African Journal of
Agricultural Research

  • Abbreviation: Afr. J. Agric. Res.
  • Language: English
  • ISSN: 1991-637X
  • DOI: 10.5897/AJAR
  • Start Year: 2006
  • Published Articles: 6576

Review

Wheat cultivar blends: A step forward to sustainable agriculture

Javad Faraji
Young Researchers Club, Boroujerd Branch, Islamic Azad University, Boroujerd, Iran.
Email: [email protected]

  •  Accepted: 12 December 2011
  •  Published: 31 December 2011

Abstract

It is only in the last hundred years or so that crop monoculture has become predominant in industrialized agriculture for field and plantation crops. The reasons were for simplicity of planting, harvesting and other operations, which could all be mechanized, and for uniform quality of the crop product. However, monoculture produced severe disadvantages, such as vulnerability to diseases, pests and weeds, and yield instability, which necessitated, for example, the large-scale use of pesticides, fertilizers and growth regulators. To avoid or reduce some of the problems of monoculture, we need to introduce and manage diversity in better ways. At the highest level, species monoculture is difficult to change, at least in the short term. At the variety level, diversification is easy to manage, in the form of variety mixtures within the field. The idea of purposely blending different varieties of wheat is more than 50 years old and was first proposed and tested to reduce the impact of stem and leaf rust. More recently, this concept has also been expanded to look whether blends improved grain yield and/or grain quality. This article reviews the current knowledge about the mechanisms that account for disease reduction and yield increase in a variety of mixtures. It discusses the various determinants in the adoption of a variety of mixtures and the prospects for and challenges in using a variety of mixtures as a functional diversification strategy.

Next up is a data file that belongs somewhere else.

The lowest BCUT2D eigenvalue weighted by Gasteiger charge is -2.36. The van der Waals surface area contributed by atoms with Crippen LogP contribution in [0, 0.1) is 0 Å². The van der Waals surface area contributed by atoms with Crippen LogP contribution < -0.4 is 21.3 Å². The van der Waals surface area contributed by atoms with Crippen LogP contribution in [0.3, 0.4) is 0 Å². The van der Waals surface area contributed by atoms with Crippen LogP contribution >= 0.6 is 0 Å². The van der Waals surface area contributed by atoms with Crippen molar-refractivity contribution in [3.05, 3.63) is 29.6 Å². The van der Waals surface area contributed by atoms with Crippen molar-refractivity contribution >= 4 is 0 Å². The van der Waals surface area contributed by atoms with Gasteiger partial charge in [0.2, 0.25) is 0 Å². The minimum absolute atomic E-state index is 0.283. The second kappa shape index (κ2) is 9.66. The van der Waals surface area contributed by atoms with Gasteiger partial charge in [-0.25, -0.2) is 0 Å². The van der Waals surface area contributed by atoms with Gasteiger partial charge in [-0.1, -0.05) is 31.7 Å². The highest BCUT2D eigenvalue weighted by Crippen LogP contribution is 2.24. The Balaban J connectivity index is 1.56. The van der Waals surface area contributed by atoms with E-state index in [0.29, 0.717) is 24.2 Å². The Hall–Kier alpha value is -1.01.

Key words: Disease reduction, diversity, sustainable agriculture, wheat variety mixtures, yield stability.